I meant to add the BTW part pisses me off too.Steve57 (60a887) — 3/17/2013 @ 6:53 am
ropelight, the longer leade is not for a longer round, but to lower peak pressure a bit. It was part of the 5.56mm spec when the only load was a 55 grain FMJ. The real limitation on the length of a round is the magazine length (and the twist rate for longer bullets – which was altered in later marks).
Steve57, the problem with the M1 Garand and commercial ammo is not heavier bullets per se, but the use of slower powders resulting in higher peak pressure at the gas port. (Often a commercial ammo manuf would use slower powders with the heavier bullet weights in .30-06 but it could be encountered in mid weight bullet loads too) That is what would beat up the op rod on Garands.SPQR (b12eb9) — 3/17/2013 @ 12:22 pm
since Seventy EightColonel Haiku (10b2f8) — 3/17/2013 @ 12:30 pm
they do it teh Milky way
just like Saint Harvey
that doesn’t rhymehappyfeet (8ce051) — 3/17/2013 @ 1:11 pm
It does if you use the right accent, ‘feet.SPQR (b12eb9) — 3/17/2013 @ 1:13 pm
oh I see
a wolf ate his ass and then plowed his field
goodness but I know so little of this worldhappyfeet (8ce051) — 3/17/2013 @ 1:17 pm
The author said: “We declare certain speech outside the purview of the First Amendment, for example, because such speech (child porn, e.g.) does not serve the purpose of the First Amendment.”
Is it that, or is it that the greater good and safety of society trumps the First Amendment right to free speech in this case?
The author said:
“Possession of assault weapons, in my view, would be — even though they weren’t yet invented. Why are assault weapons anything but a more effective method of carrying out the objectives of the Second Amendment?”
The objectives of the 2ndAm are not clear because of fuzzy language, but we can all agree that almost all owners of guns today are not part of a well regulated militia, so there’s that.
Then we have the interpretation that the 2ndAm was designed to protect the state in times of trouble, not rise against the state.
We were supposed to bear arms so we could be summoned to defend the homeland, precluding the need (and taxpayer expense) of a standing army.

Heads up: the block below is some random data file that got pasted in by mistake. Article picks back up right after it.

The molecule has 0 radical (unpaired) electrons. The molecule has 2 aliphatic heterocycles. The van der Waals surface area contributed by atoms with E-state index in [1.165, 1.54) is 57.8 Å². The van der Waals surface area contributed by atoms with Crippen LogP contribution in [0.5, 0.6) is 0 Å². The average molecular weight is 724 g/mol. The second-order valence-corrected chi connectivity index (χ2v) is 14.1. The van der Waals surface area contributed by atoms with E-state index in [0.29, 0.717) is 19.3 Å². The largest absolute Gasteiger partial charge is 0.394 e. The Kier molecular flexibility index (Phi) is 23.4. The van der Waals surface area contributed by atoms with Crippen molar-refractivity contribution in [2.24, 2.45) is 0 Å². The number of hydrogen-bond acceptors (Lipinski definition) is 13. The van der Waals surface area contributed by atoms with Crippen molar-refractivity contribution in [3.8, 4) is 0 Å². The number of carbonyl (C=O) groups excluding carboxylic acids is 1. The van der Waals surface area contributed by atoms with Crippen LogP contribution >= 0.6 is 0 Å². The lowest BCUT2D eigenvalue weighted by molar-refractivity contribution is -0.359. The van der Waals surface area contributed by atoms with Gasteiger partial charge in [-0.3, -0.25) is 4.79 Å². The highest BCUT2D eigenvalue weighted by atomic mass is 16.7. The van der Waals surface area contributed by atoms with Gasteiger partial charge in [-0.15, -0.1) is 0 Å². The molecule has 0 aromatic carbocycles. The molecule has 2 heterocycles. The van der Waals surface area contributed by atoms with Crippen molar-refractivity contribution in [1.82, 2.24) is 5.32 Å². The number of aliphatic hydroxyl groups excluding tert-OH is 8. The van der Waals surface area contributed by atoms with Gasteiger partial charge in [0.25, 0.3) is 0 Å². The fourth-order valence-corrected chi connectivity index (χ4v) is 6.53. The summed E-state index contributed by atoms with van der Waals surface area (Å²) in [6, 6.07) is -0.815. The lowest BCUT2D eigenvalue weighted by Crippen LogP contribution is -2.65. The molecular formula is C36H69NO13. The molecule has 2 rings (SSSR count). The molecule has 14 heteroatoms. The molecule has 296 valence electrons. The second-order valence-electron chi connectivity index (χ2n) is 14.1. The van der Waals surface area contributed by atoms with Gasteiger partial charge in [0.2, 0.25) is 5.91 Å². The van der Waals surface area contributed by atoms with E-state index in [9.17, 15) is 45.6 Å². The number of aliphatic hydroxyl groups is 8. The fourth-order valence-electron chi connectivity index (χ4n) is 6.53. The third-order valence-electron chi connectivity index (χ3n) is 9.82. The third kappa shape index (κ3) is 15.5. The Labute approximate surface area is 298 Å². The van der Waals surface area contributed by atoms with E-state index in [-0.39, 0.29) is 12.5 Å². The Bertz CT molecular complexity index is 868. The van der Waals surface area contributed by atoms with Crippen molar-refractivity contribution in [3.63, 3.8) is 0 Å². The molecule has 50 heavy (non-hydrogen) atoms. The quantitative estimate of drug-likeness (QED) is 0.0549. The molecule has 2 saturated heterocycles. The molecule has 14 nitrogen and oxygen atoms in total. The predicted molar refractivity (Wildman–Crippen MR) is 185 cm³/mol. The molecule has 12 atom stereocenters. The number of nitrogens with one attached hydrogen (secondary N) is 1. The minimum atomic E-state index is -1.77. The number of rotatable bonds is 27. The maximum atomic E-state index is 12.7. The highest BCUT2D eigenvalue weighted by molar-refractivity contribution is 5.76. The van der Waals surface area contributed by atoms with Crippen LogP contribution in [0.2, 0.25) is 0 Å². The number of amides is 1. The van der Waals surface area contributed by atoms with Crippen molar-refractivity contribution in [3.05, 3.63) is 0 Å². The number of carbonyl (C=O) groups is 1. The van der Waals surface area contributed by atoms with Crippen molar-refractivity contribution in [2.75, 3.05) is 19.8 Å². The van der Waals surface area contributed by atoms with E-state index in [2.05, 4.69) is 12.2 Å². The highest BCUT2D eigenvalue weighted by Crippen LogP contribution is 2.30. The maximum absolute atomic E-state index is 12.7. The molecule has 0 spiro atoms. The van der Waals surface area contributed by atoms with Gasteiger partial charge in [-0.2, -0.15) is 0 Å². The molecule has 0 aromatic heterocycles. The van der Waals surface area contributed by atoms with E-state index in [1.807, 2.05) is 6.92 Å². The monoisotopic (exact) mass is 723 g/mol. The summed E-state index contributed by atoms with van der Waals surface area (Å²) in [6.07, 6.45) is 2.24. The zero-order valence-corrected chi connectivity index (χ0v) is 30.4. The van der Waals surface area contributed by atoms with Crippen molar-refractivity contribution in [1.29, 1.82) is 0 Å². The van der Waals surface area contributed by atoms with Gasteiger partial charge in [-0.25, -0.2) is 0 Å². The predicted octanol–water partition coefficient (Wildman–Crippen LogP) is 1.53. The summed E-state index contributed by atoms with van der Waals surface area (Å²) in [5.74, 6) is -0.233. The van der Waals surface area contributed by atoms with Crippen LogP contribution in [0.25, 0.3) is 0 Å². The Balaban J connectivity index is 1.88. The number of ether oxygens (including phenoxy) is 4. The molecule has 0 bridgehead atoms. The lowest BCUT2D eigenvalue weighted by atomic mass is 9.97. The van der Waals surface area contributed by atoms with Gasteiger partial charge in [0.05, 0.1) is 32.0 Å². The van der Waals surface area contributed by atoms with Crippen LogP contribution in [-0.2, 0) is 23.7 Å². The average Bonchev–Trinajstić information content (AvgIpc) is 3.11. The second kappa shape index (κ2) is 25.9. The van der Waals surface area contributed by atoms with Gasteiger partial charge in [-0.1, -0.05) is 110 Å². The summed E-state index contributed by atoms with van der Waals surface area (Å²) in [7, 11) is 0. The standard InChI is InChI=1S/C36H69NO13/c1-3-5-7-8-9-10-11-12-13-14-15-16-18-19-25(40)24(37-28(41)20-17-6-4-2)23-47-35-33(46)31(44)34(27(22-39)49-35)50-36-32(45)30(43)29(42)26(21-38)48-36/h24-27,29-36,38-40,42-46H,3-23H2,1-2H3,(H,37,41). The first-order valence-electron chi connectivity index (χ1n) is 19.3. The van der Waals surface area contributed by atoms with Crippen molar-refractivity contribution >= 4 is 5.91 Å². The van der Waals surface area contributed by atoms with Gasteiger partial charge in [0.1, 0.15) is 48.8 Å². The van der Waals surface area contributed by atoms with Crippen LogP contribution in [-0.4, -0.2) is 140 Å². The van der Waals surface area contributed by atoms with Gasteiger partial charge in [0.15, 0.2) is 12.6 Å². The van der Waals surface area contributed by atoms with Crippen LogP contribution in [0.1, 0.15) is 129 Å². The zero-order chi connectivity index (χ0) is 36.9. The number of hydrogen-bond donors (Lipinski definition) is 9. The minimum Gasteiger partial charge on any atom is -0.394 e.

The 2ndAm: A well regulated Militia, being necessary to the security of a free State, the right of the people to keep and bear Arms, shall not be infringed.
All these folks saying the 2ndAm gives us the right to arm ourselves to rise against the government are selectively ignoring the other parts of the Constitution and other laws that expressly outlaw treason and say it is prohibited to rise against the government.Mahalia Cab (852db5) — 3/18/2013 @ 2:14 pm
We can always count on Mahalia to spew verbose ignorance.JD (4bb5d1) — 3/18/2013 @ 2:18 pm
Mahalia likes circular arguments.daleyrocks (bf33e9) — 3/18/2013 @ 2:39 pm
No, Mahalia, we cannot “all agree” to your fabrications. All gun owners are part of the militia. “Well regulated” was an aspirational adjective – the clause telling us that the purpose of the Second Amendment was to foster a militia that was well drilled, well trained.
And the words that say that the purpose of the people being armed against a tyrannical government? Those are the words of the people who founded our government.SPQR (b12eb9) — 3/18/2013 @ 2:42 pm
The Pennsylvania Rifle was the “Assault Weapon” of it’s day; the Brown Bess musket was the Assault Rifle.askeptic (b8ab92) — 3/18/2013 @ 2:46 pm
If you don’t know the difference between the two, either period or modern, you are too ignorant to be in this conversation.
Mahalia, why is it that you think you can just make up stuff like that? You are claiming that the writings in the Federalist Papers didn’t happen, that the constitutional writings of Cooley and Story in the 19th Century didn’t happen, that the debates on the 14th Amendment didn’t happen. That the references to the right to bear arms in numerous Supreme Court decisions didn’t happen, even before Heller and MacDonald such as Miller and even Dred Scott.
Even the dissenters in Heller did not argue that the Second Amendment wasn’t an individual right. None of the Democrat appointed Supreme Court justices bought your claims.SPQR (b12eb9) — 3/18/2013 @ 3:10 pm